"We're talking four households here who have been living there for a number of years, more than a decade every one of us, and converting that one big property in the corner to light industrial is gonna disrupt a lot of things for all of us," he said.
Gifford said he doesn't think the industrial use will disrupt the lives of those living in the homes because land development reviews of the plans will include requirements to buffer the properties and avoid problems.
Kahn said the industrial use will bring "more traffic, more noise, more lights, more pollution."
"I bought it for residential purposes," Kahn said. "Had I known that all of this would be rezoned, probably I would have made a different decision."
The board has to consider both short-term and long-term planning for the community, Canavan said.
Some of the Wambold Road land was rezoned to industrial when Indian Valley regional planning started, he said.
Wambold Road is also part of the connector route between the turnpike and Route 309. The Wambold Road portion has been completed, but the rest of the connector is not yet done. Plans are for construction of a second section of the connector to begin next year. There is currently no date given for when the third and final section of the connector would be built.
Other portions of Wambold Road on the Lower Salford and Franconia side, as well as on the opposite side of the road in Towamencin, already have industrial uses, Canavan said.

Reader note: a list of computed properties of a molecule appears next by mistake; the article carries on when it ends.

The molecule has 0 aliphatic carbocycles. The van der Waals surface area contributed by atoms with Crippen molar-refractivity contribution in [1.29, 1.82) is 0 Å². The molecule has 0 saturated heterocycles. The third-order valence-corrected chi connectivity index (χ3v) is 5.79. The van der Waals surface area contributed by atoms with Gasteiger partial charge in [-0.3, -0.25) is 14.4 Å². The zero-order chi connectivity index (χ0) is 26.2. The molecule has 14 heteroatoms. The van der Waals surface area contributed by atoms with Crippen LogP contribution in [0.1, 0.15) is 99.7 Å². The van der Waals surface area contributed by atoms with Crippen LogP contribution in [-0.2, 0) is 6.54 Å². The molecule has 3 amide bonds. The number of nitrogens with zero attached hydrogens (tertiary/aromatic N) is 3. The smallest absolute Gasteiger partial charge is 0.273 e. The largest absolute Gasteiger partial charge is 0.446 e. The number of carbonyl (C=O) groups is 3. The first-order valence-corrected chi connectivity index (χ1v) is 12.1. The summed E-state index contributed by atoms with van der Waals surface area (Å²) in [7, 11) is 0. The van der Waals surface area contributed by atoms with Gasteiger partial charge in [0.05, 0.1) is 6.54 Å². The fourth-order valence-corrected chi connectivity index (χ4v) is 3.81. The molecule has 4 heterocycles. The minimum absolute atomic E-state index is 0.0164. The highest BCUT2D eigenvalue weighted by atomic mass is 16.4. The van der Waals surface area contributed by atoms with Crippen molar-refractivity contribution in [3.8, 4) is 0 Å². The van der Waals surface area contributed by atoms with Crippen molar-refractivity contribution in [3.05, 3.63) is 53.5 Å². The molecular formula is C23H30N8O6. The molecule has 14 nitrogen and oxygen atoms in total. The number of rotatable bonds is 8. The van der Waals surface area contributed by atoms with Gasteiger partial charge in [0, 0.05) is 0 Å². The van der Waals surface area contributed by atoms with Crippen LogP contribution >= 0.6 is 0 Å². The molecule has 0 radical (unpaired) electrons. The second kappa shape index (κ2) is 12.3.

"All of these things from a long term planning perspective have changed the area," he said.
"I think that from our standpoint, this corridor is where the industrial district is for our township. It's not in the middle of Harleysville. It's not in Vernfield. It's not over by Lederach. It's along the Wambold Road corridor because it fits in with what's occurred in Towamencin, it fits in with what's in Franconia Township and it's created a harmonious industrial corridor that then transitions to our village area and to our green space," Canavan said.
Those changes don't happen overnight or all at once, he said.
"This is the last piece," Canavan said. The question, he said, is "how does it best get handled?"
If townhouses were allowed at the site, there would likely be developers ready to build there, he said, but it's not a good idea.